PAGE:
Australian schools are promoting open talk sessions in 2018
Bring these Let's Talk programs
What's inside your Let's Talk program?
How to purchase a Let's Talk program
Copy and paste the information below in an email to firstname.lastname@example.org.
NSW public schools should send their order to EDConnect and quote supplier number 100387105
Please supply the following Let's Talk programs on CD @$49 each
No GST payable.
___ Teen Talk Topics CD $99
___ Boys Anger and Feelings
___ Girls Identity and confidence
___ Teacher Stress and Burnout
___ Healthy School Office Teams
___ Teaching Primary Boys
___ Engaging High School Boys
___ Girls Empowerment
___ Staff Resilience
___ Teachers Mental Health
___ Women Teaching Boys
___ Working Happily Together
ABN 39 929 256 117
NSW Vendor ID 100837105
1 Wedge Court Glen Waverley Victoria 3150
A quick guide to meaningful conversations
Ask open-ended questions. A conversation isn’t about speaking at someone, it’s speaking with someone. You’ll learn more about the person’s perspectives and experiences by asking questions. If the person tells you something, follow-up with a question that encourages them to keep speaking.
Follow up with deeper questions. If you start out with a question, ask another one to get more information and help the person open up. For example, if you ask a general question, follow it up with a more specific question. Your questions should engage the person and help to create depth in the conversation.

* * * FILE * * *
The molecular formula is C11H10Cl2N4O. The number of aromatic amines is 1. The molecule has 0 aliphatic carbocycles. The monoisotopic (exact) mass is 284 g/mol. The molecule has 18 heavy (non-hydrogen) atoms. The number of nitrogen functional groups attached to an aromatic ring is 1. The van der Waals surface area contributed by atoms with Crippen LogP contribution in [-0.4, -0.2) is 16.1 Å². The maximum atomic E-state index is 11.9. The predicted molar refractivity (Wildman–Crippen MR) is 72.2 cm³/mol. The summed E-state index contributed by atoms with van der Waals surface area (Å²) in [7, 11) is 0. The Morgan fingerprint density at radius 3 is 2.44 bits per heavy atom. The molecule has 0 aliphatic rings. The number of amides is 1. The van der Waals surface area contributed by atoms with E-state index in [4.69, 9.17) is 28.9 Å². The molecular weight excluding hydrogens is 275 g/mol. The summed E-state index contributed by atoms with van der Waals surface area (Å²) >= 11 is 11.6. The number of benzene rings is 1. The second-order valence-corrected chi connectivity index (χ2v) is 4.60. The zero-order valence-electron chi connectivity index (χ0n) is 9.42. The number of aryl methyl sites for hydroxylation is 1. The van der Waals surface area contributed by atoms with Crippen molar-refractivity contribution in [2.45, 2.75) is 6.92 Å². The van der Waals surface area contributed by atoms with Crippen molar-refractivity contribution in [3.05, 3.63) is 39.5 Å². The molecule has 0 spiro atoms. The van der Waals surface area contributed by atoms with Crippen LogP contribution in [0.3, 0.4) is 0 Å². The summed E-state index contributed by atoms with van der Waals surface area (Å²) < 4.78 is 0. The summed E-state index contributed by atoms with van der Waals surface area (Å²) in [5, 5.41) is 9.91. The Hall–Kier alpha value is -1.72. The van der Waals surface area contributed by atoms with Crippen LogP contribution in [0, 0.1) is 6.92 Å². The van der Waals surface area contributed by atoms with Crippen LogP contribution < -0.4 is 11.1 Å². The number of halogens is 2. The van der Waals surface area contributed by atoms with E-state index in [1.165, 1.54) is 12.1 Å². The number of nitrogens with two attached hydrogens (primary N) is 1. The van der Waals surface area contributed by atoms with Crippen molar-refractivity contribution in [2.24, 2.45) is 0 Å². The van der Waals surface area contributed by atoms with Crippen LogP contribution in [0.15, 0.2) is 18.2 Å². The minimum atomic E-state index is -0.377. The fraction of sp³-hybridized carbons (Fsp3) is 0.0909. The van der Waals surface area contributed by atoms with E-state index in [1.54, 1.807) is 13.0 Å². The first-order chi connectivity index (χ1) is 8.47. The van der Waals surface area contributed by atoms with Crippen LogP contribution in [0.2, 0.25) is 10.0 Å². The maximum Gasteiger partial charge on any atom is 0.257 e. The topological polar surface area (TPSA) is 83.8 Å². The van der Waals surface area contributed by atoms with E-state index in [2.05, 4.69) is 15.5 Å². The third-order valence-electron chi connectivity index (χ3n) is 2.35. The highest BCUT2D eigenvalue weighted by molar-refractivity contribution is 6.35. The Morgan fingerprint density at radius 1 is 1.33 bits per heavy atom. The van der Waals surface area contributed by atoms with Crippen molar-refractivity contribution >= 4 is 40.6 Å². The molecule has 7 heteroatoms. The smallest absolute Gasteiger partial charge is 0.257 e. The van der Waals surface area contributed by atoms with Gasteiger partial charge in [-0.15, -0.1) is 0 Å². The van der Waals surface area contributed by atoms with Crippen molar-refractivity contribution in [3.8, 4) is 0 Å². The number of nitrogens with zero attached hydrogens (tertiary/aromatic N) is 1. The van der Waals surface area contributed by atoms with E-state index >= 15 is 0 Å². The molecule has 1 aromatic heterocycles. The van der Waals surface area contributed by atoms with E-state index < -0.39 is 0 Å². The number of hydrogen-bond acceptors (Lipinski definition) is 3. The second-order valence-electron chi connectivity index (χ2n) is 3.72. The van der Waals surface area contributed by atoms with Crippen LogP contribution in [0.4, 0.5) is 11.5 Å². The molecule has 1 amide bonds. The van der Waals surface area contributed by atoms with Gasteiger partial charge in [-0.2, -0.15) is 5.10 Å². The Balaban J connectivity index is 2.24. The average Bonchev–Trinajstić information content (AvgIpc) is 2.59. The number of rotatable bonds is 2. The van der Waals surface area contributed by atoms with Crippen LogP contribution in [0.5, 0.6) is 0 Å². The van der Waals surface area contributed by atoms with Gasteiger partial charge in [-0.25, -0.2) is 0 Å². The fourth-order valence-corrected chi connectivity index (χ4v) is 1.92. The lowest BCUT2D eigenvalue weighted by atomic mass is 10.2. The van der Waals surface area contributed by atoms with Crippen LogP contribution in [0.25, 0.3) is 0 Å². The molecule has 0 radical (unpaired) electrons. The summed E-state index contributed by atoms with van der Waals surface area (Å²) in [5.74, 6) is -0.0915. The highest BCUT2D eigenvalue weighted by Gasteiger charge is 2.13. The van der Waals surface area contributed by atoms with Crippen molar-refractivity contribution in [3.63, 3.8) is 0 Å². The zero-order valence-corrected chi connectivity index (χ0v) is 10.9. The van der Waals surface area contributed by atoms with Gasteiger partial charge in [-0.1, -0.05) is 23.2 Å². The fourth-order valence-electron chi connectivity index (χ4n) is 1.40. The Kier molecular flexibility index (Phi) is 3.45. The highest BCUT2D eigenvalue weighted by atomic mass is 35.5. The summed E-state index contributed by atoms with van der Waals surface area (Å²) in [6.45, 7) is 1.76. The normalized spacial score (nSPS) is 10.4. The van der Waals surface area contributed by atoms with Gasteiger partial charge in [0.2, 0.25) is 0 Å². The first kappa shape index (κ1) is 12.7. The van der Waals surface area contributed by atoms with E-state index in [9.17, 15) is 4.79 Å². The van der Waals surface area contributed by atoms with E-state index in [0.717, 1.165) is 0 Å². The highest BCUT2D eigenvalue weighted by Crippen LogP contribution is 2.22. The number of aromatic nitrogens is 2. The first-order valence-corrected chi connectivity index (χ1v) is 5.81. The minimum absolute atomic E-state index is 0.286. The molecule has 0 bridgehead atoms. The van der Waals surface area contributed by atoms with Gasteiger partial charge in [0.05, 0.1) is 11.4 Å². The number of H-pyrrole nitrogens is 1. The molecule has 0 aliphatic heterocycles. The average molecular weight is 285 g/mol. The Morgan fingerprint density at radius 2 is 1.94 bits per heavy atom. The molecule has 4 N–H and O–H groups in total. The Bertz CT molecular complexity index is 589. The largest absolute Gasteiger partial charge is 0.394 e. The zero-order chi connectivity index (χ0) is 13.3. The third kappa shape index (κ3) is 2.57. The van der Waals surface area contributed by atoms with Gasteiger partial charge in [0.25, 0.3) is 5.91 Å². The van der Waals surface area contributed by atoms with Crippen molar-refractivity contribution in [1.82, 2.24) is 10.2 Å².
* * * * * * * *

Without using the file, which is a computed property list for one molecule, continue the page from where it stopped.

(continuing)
Find common interests and experiences. A simple, easy way to relate to someone is to find common interests, hobbies, experiences, and backgrounds with the person you're talking to. You may have grown up near each other, attended the same university, or watch the same television shows. Ask them about their background, and, if yours is similar, compare the two!
Be willing to be vulnerable. A meaningful conversation is difficult to build and maintain if those involved are unwilling to be vulnerable. Be willing to state your thoughts and feelings, even if they feel a bit uncomfortable. Meaningful conversations might include connecting with another person about a shared experience or memory. Be willing to open up, especially if you feel alone in something.
The Talking Stick
The Talking stick, used in many Indigenous cultures, is an ancient and powerful “communication tool” that ensures a code of conduct of respect during meetings is followed. The person holding the stick, and only that person, is designated as having the right to speak and all others must listen quietly and respectfully.
Talking sticks are most frequently used in council circles, ceremonies and at the beginning of cultural events and in storytelling circles. Some cultures do not use a Talking Stick per say but use an eagle feather, wampum belt, peace pipe or sacred shell.
A great many schools have adopted the Talking Stick principles in their classrooms as a way to teach children patience, self-discipline and to respect the speaker and his/her words.
If you invited to attend a meeting that involves a Talking Stick, either ask about protocol in advance and/or follow the lead of others. Here are some basic rules that if you follow you won’t go far wrong:
Make 2018 the year everyone in your school engages in meaningful conversations.